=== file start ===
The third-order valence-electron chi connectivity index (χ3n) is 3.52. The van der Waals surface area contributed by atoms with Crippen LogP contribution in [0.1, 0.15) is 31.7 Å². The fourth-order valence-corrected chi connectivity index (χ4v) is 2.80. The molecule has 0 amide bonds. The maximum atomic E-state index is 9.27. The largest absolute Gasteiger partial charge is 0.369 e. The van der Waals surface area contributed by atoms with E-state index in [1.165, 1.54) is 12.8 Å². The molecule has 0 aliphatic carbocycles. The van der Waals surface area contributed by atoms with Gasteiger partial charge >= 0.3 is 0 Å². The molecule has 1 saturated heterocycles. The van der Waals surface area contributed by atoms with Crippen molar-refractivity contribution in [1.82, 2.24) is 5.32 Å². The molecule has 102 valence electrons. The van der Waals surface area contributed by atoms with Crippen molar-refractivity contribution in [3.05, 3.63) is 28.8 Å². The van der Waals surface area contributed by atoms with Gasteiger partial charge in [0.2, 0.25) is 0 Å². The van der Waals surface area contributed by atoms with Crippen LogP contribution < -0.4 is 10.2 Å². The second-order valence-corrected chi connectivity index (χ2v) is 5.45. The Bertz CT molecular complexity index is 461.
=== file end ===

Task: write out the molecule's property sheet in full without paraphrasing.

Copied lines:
The third-order valence-electron chi connectivity index (χ3n) is 3.52. The van der Waals surface area contributed by atoms with Crippen LogP contribution in [0.1, 0.15) is 31.7 Å². The fourth-order valence-corrected chi connectivity index (χ4v) is 2.80. The molecule has 0 amide bonds. The maximum atomic E-state index is 9.27. The largest absolute Gasteiger partial charge is 0.369 e. The van der Waals surface area contributed by atoms with E-state index in [1.165, 1.54) is 12.8 Å². The molecule has 0 aliphatic carbocycles. The van der Waals surface area contributed by atoms with Gasteiger partial charge >= 0.3 is 0 Å². The molecule has 1 saturated heterocycles. The van der Waals surface area contributed by atoms with Crippen molar-refractivity contribution in [1.82, 2.24) is 5.32 Å². The molecule has 102 valence electrons. The van der Waals surface area contributed by atoms with Crippen molar-refractivity contribution in [3.05, 3.63) is 28.8 Å². The van der Waals surface area contributed by atoms with Gasteiger partial charge in [0.2, 0.25) is 0 Å². The van der Waals surface area contributed by atoms with Crippen LogP contribution < -0.4 is 10.2 Å². The second-order valence-corrected chi connectivity index (χ2v) is 5.45. The Bertz CT molecular complexity index is 461.